I disagree with Ms. Melillo’s statement that “Peace Corps advertising emphasize myths about heroes, adventure . . . But fighting communism was among the agency’s original foreign policy purposes, according to Peace Corps historians and other scholars.” Ms. Melillo cites virtually no authority for that statement.
The origins of the Peace Corps include the bills sponsored by then Senator Hubert H. Humphrey for a Point Four Youth Corps, Representative Henry Reuss and others, particularly Congressmen who had had missionary experience.
Point Four, of course, was President Harry S Truman’s proposal for technical assistance worldwide, particularly the developing nations.
“Fighting communism” certainly was not the point of the University of Michigan students who urged President Kennedy, as a candidate, to create the Peace Corps.
“Fighting communism” was not mentioned in President Kennedy’s Cow Palace speech formally proposing a Peace Corps.
“Fighting communism” was not a theme of Warren Wiggins and my “A Towering Task.”
At the very first Peace Corps National Advisory Committee meeting in the Spring of 1961, Secretary of State Dean Rusk astounded Warren and myself with his statement, which I approximate, not having access to the actual quote here in Nebraska, “To make the Peace Corps and instrument of foreign policy would rob it of its contribution to foreign policy.” This statement became a touchstone of Peace Corps policy quoted repeatedly.
Peace Corps overseas staff did not live in compounds as did other United States government overseas personnel. They did not have access to commissaries or post exchanges. A Peace Corps director was not part of a country team.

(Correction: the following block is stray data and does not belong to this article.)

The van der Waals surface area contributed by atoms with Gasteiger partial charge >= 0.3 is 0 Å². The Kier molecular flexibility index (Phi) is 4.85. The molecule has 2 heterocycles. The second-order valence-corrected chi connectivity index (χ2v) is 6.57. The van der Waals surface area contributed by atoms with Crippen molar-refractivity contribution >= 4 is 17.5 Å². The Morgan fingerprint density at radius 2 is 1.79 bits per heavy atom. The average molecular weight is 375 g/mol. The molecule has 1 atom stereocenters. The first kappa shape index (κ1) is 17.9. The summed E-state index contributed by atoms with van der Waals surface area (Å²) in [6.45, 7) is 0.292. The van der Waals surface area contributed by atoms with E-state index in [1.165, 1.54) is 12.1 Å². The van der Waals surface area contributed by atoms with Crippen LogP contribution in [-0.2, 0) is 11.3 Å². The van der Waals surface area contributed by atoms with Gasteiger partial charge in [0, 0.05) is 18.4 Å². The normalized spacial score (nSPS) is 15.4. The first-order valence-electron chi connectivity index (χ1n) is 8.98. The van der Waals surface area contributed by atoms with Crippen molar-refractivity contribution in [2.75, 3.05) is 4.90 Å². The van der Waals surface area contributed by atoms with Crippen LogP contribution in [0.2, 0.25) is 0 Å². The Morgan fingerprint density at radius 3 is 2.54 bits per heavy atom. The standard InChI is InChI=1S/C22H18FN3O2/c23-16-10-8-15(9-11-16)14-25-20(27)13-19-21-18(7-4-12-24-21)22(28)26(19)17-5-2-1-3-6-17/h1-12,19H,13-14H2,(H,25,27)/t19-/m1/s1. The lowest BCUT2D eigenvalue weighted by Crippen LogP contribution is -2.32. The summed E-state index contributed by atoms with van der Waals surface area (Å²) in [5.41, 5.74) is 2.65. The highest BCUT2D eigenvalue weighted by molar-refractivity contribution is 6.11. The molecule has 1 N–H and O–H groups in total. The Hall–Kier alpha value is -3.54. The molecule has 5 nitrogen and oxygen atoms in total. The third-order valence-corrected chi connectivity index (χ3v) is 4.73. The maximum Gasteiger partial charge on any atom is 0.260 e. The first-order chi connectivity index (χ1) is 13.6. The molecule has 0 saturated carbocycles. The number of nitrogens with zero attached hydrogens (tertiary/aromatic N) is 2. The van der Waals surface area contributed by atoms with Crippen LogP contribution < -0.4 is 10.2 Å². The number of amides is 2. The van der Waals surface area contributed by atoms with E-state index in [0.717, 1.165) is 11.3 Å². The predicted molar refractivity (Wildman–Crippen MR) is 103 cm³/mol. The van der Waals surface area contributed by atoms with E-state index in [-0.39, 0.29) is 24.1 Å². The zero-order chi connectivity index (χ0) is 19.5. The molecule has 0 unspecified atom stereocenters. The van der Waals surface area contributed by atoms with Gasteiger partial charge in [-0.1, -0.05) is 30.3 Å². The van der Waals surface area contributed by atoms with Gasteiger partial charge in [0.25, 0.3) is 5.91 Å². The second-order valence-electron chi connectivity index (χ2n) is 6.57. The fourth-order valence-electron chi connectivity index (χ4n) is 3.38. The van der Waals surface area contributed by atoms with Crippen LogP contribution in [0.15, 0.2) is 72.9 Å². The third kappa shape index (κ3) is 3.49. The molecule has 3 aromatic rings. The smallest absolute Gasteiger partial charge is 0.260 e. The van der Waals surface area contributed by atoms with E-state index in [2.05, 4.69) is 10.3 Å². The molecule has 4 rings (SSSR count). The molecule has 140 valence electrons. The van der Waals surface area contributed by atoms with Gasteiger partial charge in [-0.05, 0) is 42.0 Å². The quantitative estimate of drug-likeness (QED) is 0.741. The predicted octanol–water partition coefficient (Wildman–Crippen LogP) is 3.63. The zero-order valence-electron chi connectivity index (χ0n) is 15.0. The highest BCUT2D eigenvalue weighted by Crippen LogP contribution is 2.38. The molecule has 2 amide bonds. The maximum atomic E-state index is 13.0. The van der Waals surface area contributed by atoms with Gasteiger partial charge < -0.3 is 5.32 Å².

From the very beginning, the Peace Corps tried to build a wall between it and United States government intelligence agencies. CIA Director Richard Helms instructed CIA personnel to stay away from Peace Corps volunteers and staff.
Peace Corps applicants, who during their military service had served in military intelligence, were not eligible to join the Peace Corps.
None of the ads cited by Ms. Melillo, as she concedes, supports her thesis.
She does not appear to cite the earliest ads, like the classic “the toughest job you’ll ever love.”
The only direct support for her thesis that she cites is the quotation from the Peace Corps Handbook for volunteers about studying communism. What she does not note, and may not know, is that this was a requirement, like the Peace Corps volunteer oath, that was imposed upon the Peace Corps by Congress, over the Executive Branch’s objection.
As the war in Vietnam heated up in 1965 and 66, Warren Wiggins and I seriously proposed sending to Vietnam, North and South, thousands of volunteers from as many countries as would join in order by their presence, to try to stop the war. This proposal was seriously considered by President Kennedy’s National Security Advisor, McGeorge Bundy, and me, in a long conference, but was never implemented.
The State Department and the Agency for International Development circulated a cable airgram advocating the recruitment of former volunteers to serve in rural development in Vietnam. Sargent Shriver refused to sign it, but it went out without his signature.
Some former volunteers did respond affirmatively and went to Vietnam under the auspices of international voluntary services. Three were captured by the North Vietnamese. The woman was fairly soon release, but the two men were not released until peace came to Vietnam. This story is recounted in IVS’s official history.
I have to wonder if Ms. Melillo, as many academics do, has constructed a contrarian thesis for the sake of being contrary.